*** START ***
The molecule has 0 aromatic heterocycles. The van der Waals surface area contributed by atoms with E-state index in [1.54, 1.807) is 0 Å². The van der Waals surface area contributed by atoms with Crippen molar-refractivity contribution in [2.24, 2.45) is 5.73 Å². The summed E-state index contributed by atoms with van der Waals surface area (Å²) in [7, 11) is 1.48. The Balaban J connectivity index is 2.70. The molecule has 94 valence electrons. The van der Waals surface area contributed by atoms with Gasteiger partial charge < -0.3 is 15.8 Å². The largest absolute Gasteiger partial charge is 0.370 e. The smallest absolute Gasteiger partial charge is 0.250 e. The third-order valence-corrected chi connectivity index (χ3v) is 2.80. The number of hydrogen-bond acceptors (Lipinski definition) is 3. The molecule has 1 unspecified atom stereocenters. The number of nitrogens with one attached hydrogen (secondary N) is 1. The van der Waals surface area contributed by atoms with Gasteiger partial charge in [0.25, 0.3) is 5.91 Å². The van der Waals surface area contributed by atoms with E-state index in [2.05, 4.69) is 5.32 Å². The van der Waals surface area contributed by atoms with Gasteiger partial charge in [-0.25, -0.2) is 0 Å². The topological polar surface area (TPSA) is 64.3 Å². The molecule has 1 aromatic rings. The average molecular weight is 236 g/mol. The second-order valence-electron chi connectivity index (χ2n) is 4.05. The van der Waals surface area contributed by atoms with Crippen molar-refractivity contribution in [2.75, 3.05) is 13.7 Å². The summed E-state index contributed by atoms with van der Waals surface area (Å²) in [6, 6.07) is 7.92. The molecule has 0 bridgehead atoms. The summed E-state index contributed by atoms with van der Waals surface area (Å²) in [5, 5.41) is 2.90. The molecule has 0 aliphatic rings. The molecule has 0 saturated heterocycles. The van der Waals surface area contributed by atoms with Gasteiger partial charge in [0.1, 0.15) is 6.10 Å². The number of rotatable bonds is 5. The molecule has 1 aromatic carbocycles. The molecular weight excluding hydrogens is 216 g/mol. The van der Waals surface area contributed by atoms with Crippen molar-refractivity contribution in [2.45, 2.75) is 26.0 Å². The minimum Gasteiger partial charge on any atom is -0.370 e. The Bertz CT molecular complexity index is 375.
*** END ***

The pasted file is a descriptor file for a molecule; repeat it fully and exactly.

The molecule has 0 aromatic heterocycles. The van der Waals surface area contributed by atoms with E-state index in [1.54, 1.807) is 0 Å². The van der Waals surface area contributed by atoms with Crippen molar-refractivity contribution in [2.24, 2.45) is 5.73 Å². The summed E-state index contributed by atoms with van der Waals surface area (Å²) in [7, 11) is 1.48. The Balaban J connectivity index is 2.70. The molecule has 94 valence electrons. The van der Waals surface area contributed by atoms with Gasteiger partial charge < -0.3 is 15.8 Å². The largest absolute Gasteiger partial charge is 0.370 e. The smallest absolute Gasteiger partial charge is 0.250 e. The third-order valence-corrected chi connectivity index (χ3v) is 2.80. The number of hydrogen-bond acceptors (Lipinski definition) is 3. The molecule has 1 unspecified atom stereocenters. The number of nitrogens with one attached hydrogen (secondary N) is 1. The van der Waals surface area contributed by atoms with Gasteiger partial charge in [0.25, 0.3) is 5.91 Å². The van der Waals surface area contributed by atoms with E-state index in [2.05, 4.69) is 5.32 Å². The van der Waals surface area contributed by atoms with Gasteiger partial charge in [-0.25, -0.2) is 0 Å². The topological polar surface area (TPSA) is 64.3 Å². The molecule has 1 aromatic rings. The average molecular weight is 236 g/mol. The second-order valence-electron chi connectivity index (χ2n) is 4.05. The van der Waals surface area contributed by atoms with Crippen molar-refractivity contribution in [2.75, 3.05) is 13.7 Å². The summed E-state index contributed by atoms with van der Waals surface area (Å²) in [6, 6.07) is 7.92. The molecule has 0 bridgehead atoms. The summed E-state index contributed by atoms with van der Waals surface area (Å²) in [5, 5.41) is 2.90. The molecule has 0 aliphatic rings. The molecule has 0 saturated heterocycles. The van der Waals surface area contributed by atoms with Gasteiger partial charge in [0.1, 0.15) is 6.10 Å². The number of rotatable bonds is 5. The molecule has 1 aromatic carbocycles. The molecular weight excluding hydrogens is 216 g/mol. The van der Waals surface area contributed by atoms with Crippen molar-refractivity contribution in [2.45, 2.75) is 26.0 Å². The minimum Gasteiger partial charge on any atom is -0.370 e. The Bertz CT molecular complexity index is 375.